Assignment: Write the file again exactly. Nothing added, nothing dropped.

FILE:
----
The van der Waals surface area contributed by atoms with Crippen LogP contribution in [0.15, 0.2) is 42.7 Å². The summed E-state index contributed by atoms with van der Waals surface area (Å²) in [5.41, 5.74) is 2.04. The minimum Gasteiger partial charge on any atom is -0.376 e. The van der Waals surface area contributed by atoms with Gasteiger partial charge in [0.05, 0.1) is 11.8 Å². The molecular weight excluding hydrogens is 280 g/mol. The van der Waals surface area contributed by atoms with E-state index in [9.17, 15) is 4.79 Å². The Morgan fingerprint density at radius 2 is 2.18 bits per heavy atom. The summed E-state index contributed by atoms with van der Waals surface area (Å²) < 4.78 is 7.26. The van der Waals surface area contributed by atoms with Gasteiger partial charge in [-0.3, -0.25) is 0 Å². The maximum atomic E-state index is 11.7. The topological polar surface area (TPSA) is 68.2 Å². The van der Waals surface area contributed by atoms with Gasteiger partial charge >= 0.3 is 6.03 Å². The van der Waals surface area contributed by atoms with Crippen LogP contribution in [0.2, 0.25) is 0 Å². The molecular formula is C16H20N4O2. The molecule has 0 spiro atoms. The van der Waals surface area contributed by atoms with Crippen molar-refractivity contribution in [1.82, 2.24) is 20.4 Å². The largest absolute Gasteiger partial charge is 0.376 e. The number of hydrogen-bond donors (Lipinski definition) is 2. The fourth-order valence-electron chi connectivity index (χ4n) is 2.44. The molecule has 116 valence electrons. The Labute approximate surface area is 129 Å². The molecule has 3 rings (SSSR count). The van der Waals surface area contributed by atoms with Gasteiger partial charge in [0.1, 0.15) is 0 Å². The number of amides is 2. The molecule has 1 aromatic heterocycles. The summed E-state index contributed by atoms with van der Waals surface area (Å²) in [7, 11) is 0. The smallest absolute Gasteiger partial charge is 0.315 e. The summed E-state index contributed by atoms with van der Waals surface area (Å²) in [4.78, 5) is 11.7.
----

The van der Waals surface area contributed by atoms with Crippen LogP contribution in [0.15, 0.2) is 42.7 Å². The summed E-state index contributed by atoms with van der Waals surface area (Å²) in [5.41, 5.74) is 2.04. The minimum Gasteiger partial charge on any atom is -0.376 e. The van der Waals surface area contributed by atoms with Gasteiger partial charge in [0.05, 0.1) is 11.8 Å². The molecular weight excluding hydrogens is 280 g/mol. The van der Waals surface area contributed by atoms with E-state index in [9.17, 15) is 4.79 Å². The Morgan fingerprint density at radius 2 is 2.18 bits per heavy atom. The summed E-state index contributed by atoms with van der Waals surface area (Å²) < 4.78 is 7.26. The van der Waals surface area contributed by atoms with Gasteiger partial charge in [-0.3, -0.25) is 0 Å². The maximum atomic E-state index is 11.7. The topological polar surface area (TPSA) is 68.2 Å². The van der Waals surface area contributed by atoms with Gasteiger partial charge >= 0.3 is 6.03 Å². The van der Waals surface area contributed by atoms with Crippen LogP contribution in [0.2, 0.25) is 0 Å². The molecular formula is C16H20N4O2. The molecule has 0 spiro atoms. The van der Waals surface area contributed by atoms with Crippen molar-refractivity contribution in [1.82, 2.24) is 20.4 Å². The largest absolute Gasteiger partial charge is 0.376 e. The number of hydrogen-bond donors (Lipinski definition) is 2. The fourth-order valence-electron chi connectivity index (χ4n) is 2.44. The molecule has 116 valence electrons. The Labute approximate surface area is 129 Å². The molecule has 3 rings (SSSR count). The van der Waals surface area contributed by atoms with Gasteiger partial charge in [0.1, 0.15) is 0 Å². The number of amides is 2. The molecule has 1 aromatic heterocycles. The summed E-state index contributed by atoms with van der Waals surface area (Å²) in [7, 11) is 0. The smallest absolute Gasteiger partial charge is 0.315 e. The summed E-state index contributed by atoms with van der Waals surface area (Å²) in [4.78, 5) is 11.7.